Many felt emotionally uprooted by last summer; months of separation having shifted the social structures beneath us. I, for one, felt hugely discombobulated — former relationships and old social groups were fractured. But in the darkness of Covid, I had also built fresh networks both in my career and new friendship groups. And they will be our support networks again.

The last few months with vaccines to protect us have meant reconnecting and a semblance of normal life. A small spot to breathe. Thank God, because it’s clear now, we’ve got a long way to journey. 2025 is the more likely end to the Covid cycle. Most of us have suspended future planning and are instead, embracing flexibility and small moments of joy as a vital tool for survival.

A vast swell of innovation and imagination also came to the fore in this last year. That will happen once more. We leapt forward five years digitally, while science (and streaming) quite literally rode in to save us. Our vaccines are testament to the ingenuity of humans; proof that we can heal as well as cause destruction. There was a renewed focus on saving our planet.

We took big steps forward in diversity with the Black Lives Matter Movement. Real progress is being made around women feeling safe in our society: both in law and commitment, and, as I write this, new funds have been announced to achieve more rape prosecutions.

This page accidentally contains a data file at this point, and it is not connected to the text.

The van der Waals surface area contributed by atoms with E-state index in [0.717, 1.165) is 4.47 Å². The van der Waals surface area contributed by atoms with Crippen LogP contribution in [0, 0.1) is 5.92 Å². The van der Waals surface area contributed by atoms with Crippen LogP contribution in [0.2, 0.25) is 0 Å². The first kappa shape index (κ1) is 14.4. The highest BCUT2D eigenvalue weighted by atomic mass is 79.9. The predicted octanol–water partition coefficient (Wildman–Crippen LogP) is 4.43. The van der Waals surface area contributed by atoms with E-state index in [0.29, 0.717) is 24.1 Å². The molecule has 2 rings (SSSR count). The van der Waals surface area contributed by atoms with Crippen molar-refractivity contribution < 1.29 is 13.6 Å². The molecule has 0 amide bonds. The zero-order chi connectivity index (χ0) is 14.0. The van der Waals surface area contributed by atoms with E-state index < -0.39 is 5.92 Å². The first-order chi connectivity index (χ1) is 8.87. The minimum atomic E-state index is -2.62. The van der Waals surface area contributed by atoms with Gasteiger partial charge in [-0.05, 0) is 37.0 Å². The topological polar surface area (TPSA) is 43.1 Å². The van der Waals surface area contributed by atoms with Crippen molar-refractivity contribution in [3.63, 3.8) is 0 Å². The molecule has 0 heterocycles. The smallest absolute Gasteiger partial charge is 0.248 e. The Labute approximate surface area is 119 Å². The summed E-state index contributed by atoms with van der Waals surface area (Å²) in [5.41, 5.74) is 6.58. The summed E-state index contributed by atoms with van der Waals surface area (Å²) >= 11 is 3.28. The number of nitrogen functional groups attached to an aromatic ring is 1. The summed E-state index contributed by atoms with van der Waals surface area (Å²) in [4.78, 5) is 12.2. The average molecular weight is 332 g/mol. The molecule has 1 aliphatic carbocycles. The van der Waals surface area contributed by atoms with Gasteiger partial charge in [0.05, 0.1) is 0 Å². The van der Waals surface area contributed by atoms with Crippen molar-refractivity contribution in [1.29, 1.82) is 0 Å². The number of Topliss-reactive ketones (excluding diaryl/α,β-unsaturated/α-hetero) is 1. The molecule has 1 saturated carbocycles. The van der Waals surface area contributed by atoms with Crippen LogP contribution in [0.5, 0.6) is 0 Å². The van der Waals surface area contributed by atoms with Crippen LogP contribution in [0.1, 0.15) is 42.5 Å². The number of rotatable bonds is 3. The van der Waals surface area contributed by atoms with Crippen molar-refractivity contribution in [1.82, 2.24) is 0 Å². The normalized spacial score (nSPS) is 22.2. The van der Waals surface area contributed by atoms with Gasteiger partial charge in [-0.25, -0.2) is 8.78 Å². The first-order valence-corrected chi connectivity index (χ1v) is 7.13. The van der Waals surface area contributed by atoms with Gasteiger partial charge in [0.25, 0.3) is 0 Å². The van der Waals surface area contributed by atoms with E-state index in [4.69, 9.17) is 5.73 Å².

It’s tempting to view 2022 with trepidation but when we are united by compassion, a desire to serve our community and a humble respect of this planet, we operate at our very best. 2022 will seriously challenge and ultimately excite. Into the breach we go again.

PM can’t keep scoring own goals after this poll disaster

“Boris Johnson, the party is over,” announced Liberal Democrat Helen Morgan today after winning the formerly Tory seat of North Shropshire with a 34.1 per cent swing. Many will see the by-election result as a classic mid-term disaster. But this was a pro-Brexit constituency, with 60 per cent voting Leave. This will unnerve Tory “Red Wallers” (one senior Conservative said many could easily not survive the next election) and embolden rebels. Polls have Johnson as the most unpopular PM since John Major after Black Friday. If he loses the public, he loses the party. And the by-election defeat was caused by a series of avoidable own goals.

But there’s still room to manoeuvre. “If he doesn’t ‘f*** up again, he will be fine,” said another seasoned Tory observer. “But if he does, he’s in serious trouble.” And as I wrote last week, the key factor is the money in our pockets come the next general election. Real incomes are set to fall, new taxes will hit in April, and the PM has increasingly less political capital.

Thank God the Queen has been sensible

The Queen has cancelled her pre-Christmas family lunch. Thank God. Unlike our party-denying/party encouraging PM, she has again demonstrated wise leadership in a crisis. Imagine those grand-teens passing Covid with the gravy… and does she need the stress of everyone avoiding the trickier family conversations that set off a row?

Frankly, if anything happened to the Queen, I might throw in the towel and move to America. Trump’s gone, after all.